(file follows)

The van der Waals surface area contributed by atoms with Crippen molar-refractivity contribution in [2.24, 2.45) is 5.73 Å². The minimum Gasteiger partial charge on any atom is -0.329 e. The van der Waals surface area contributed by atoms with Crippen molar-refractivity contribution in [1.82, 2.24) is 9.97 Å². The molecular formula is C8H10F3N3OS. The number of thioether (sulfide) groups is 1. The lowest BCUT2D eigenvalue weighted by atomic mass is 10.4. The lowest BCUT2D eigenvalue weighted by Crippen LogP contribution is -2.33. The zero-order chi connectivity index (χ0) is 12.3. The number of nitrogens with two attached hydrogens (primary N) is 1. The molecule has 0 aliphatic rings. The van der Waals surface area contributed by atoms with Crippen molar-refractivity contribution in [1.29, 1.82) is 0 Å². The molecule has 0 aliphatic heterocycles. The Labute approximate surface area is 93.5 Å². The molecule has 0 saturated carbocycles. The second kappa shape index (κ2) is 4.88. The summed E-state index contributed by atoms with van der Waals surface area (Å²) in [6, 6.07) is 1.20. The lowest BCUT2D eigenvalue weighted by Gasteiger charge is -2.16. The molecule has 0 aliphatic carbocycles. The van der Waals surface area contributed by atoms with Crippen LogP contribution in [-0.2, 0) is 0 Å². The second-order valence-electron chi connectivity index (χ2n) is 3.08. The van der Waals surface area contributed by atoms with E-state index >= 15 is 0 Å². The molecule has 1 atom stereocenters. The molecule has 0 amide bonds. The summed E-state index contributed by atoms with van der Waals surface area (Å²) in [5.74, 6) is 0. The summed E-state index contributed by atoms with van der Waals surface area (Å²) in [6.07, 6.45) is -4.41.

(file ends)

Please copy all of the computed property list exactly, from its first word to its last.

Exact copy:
The van der Waals surface area contributed by atoms with Crippen molar-refractivity contribution in [2.24, 2.45) is 5.73 Å². The minimum Gasteiger partial charge on any atom is -0.329 e. The van der Waals surface area contributed by atoms with Crippen molar-refractivity contribution in [1.82, 2.24) is 9.97 Å². The molecular formula is C8H10F3N3OS. The number of thioether (sulfide) groups is 1. The lowest BCUT2D eigenvalue weighted by atomic mass is 10.4. The lowest BCUT2D eigenvalue weighted by Crippen LogP contribution is -2.33. The zero-order chi connectivity index (χ0) is 12.3. The number of nitrogens with two attached hydrogens (primary N) is 1. The molecule has 0 aliphatic rings. The van der Waals surface area contributed by atoms with Crippen molar-refractivity contribution in [1.29, 1.82) is 0 Å². The molecule has 0 aliphatic heterocycles. The Labute approximate surface area is 93.5 Å². The molecule has 0 saturated carbocycles. The second kappa shape index (κ2) is 4.88. The summed E-state index contributed by atoms with van der Waals surface area (Å²) in [6, 6.07) is 1.20. The lowest BCUT2D eigenvalue weighted by Gasteiger charge is -2.16. The molecule has 0 aliphatic carbocycles. The van der Waals surface area contributed by atoms with Crippen LogP contribution in [-0.2, 0) is 0 Å². The second-order valence-electron chi connectivity index (χ2n) is 3.08. The van der Waals surface area contributed by atoms with E-state index >= 15 is 0 Å². The molecule has 1 atom stereocenters. The molecule has 0 amide bonds. The summed E-state index contributed by atoms with van der Waals surface area (Å²) in [5.74, 6) is 0. The summed E-state index contributed by atoms with van der Waals surface area (Å²) in [6.07, 6.45) is -4.41.